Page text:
Ariel Levy will visit Falvey Memorial Library’s Speakers’ Corner as part of the Creative Writing Program’s ongoing Lit Fest today, April 24 at 7:00 p.m. Levy will discuss the publication of her second book, The Rules Do Not Apply, a memoir that recounts Levy’s most personal moments from her memories at Wesleyan University, to her partner’s struggle with alcoholism, to her own miscarriage.
This Highlighter brings together some of Levy’s work available to you through Falvey. As you will find browsing her already written materials, Levy’s talk promises to unveil how we might channel our own personal difficulties into those things we are most passionate about, for Levy: writing.
1. Female Chauvinist Pigs: Women and the Rise of Raunch Culture
“Female Chauvinist Pigs” starts with a simply asked question, yet one that might not be so simple to answer; “why is laboring to look like Pamela Anderson empowering?” In “FCP,” Levy looks at the rise of a new type in American culture: the female chauvinist pig, who she claims uses a traditionally male aesthetic as a guise for feminism. Exploring the rise of, for example, lad mags and Howard Stern, Levy comes to the conclusion that “‘raunchy’ and ‘liberated’ are not synonyms.”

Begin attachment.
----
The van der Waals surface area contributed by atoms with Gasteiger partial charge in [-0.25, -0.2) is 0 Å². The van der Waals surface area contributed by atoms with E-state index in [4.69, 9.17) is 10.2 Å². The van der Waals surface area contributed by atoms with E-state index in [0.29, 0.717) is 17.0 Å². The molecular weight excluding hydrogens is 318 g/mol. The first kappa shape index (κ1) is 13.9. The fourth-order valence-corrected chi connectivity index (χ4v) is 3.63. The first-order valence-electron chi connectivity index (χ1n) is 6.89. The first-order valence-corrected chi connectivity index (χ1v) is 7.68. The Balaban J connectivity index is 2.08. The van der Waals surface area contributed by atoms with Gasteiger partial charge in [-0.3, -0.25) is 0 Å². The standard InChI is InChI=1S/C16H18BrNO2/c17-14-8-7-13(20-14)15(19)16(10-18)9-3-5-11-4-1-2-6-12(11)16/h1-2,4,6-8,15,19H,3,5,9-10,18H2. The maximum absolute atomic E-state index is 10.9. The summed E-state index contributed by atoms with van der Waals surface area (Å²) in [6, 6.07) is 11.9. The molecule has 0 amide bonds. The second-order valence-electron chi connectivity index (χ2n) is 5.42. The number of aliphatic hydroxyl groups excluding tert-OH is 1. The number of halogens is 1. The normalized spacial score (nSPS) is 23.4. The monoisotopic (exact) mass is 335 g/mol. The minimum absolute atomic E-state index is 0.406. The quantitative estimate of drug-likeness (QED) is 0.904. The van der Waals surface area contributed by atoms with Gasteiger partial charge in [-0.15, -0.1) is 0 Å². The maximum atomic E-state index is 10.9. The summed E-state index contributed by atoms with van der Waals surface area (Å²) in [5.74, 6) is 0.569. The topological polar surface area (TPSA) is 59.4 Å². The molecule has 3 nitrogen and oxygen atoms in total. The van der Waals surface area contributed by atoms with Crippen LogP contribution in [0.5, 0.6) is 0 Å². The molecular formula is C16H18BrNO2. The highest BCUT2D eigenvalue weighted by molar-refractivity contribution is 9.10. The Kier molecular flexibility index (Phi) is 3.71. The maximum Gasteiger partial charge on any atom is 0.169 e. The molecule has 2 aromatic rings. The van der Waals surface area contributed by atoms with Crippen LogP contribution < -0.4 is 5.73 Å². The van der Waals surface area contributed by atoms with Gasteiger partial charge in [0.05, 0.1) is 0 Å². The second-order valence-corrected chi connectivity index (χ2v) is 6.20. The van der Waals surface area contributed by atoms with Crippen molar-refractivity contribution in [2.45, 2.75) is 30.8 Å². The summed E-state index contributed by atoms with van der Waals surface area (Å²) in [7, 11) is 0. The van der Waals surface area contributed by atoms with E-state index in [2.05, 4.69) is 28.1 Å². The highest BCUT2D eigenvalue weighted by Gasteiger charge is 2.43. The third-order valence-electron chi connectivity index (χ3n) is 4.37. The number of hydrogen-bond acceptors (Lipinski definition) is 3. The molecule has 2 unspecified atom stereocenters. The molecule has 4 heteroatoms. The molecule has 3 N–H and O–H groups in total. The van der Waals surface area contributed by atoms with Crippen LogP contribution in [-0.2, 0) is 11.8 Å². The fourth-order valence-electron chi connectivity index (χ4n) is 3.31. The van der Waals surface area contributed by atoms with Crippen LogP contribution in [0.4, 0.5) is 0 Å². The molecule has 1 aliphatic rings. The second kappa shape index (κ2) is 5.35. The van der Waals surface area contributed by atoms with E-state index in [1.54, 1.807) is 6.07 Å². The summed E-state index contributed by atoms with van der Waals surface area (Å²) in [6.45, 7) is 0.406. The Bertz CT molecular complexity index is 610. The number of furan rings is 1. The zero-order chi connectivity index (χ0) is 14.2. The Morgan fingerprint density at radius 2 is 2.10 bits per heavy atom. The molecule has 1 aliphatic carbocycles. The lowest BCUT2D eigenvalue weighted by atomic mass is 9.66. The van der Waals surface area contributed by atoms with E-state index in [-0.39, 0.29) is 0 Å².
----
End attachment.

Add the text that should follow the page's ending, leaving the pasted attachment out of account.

2. “Thanksgiving in Mongolia”
Learn some intensely personal autobiographical information in this essay. Levy herself claims to have not liked her introverted childhood very much – redeemed by her early decision to become a writer. She contemplates what the future might hold for her own child. Unfortunately, she miscarries in a place far from home – Ulaanbaatar, Mongolia. In this “Best American Magazine Writing, 2014” selection, she recounts the details of that experience.
In this obituary of Edith Windsor, Levy’s latest contribution to “The New Yorker,” Levy gives pedigree information, of course: where Windsor received her degrees and the direction of her career. But Levy stands in awe at the woman who worked to topple the Defense of Marriage Act and who teased her partner, despite their 30 year separation in age, for having too little energy.
Article by William Repetto, a graduate assistant in the Communication and Marketing Dept. at the Falvey Memorial Library. He is currently pursuing an MA in English at Villanova University.